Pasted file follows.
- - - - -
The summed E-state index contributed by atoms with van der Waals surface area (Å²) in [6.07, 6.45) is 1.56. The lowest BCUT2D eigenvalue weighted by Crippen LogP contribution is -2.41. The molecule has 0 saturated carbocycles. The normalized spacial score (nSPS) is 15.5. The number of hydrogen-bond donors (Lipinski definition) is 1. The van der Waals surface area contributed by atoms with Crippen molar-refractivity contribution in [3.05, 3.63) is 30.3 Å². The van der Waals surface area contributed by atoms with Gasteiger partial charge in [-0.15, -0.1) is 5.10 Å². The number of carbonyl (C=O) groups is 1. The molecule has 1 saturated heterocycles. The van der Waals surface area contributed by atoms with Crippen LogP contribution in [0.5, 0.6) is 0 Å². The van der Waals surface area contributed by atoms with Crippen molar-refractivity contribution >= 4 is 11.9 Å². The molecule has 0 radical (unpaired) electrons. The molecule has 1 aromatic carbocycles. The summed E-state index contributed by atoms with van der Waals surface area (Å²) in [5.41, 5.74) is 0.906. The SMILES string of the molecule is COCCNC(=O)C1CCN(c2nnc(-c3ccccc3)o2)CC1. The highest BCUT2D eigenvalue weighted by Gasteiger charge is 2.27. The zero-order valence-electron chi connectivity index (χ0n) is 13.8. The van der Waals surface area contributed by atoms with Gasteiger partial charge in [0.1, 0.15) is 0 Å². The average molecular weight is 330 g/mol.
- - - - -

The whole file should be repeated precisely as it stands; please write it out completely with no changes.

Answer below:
The summed E-state index contributed by atoms with van der Waals surface area (Å²) in [6.07, 6.45) is 1.56. The lowest BCUT2D eigenvalue weighted by Crippen LogP contribution is -2.41. The molecule has 0 saturated carbocycles. The normalized spacial score (nSPS) is 15.5. The number of hydrogen-bond donors (Lipinski definition) is 1. The van der Waals surface area contributed by atoms with Crippen molar-refractivity contribution in [3.05, 3.63) is 30.3 Å². The van der Waals surface area contributed by atoms with Gasteiger partial charge in [-0.15, -0.1) is 5.10 Å². The number of carbonyl (C=O) groups is 1. The molecule has 1 saturated heterocycles. The van der Waals surface area contributed by atoms with Crippen LogP contribution in [0.5, 0.6) is 0 Å². The van der Waals surface area contributed by atoms with Crippen molar-refractivity contribution >= 4 is 11.9 Å². The molecule has 0 radical (unpaired) electrons. The molecule has 1 aromatic carbocycles. The summed E-state index contributed by atoms with van der Waals surface area (Å²) in [5.41, 5.74) is 0.906. The SMILES string of the molecule is COCCNC(=O)C1CCN(c2nnc(-c3ccccc3)o2)CC1. The highest BCUT2D eigenvalue weighted by Gasteiger charge is 2.27. The zero-order valence-electron chi connectivity index (χ0n) is 13.8. The van der Waals surface area contributed by atoms with Gasteiger partial charge in [0.1, 0.15) is 0 Å². The average molecular weight is 330 g/mol.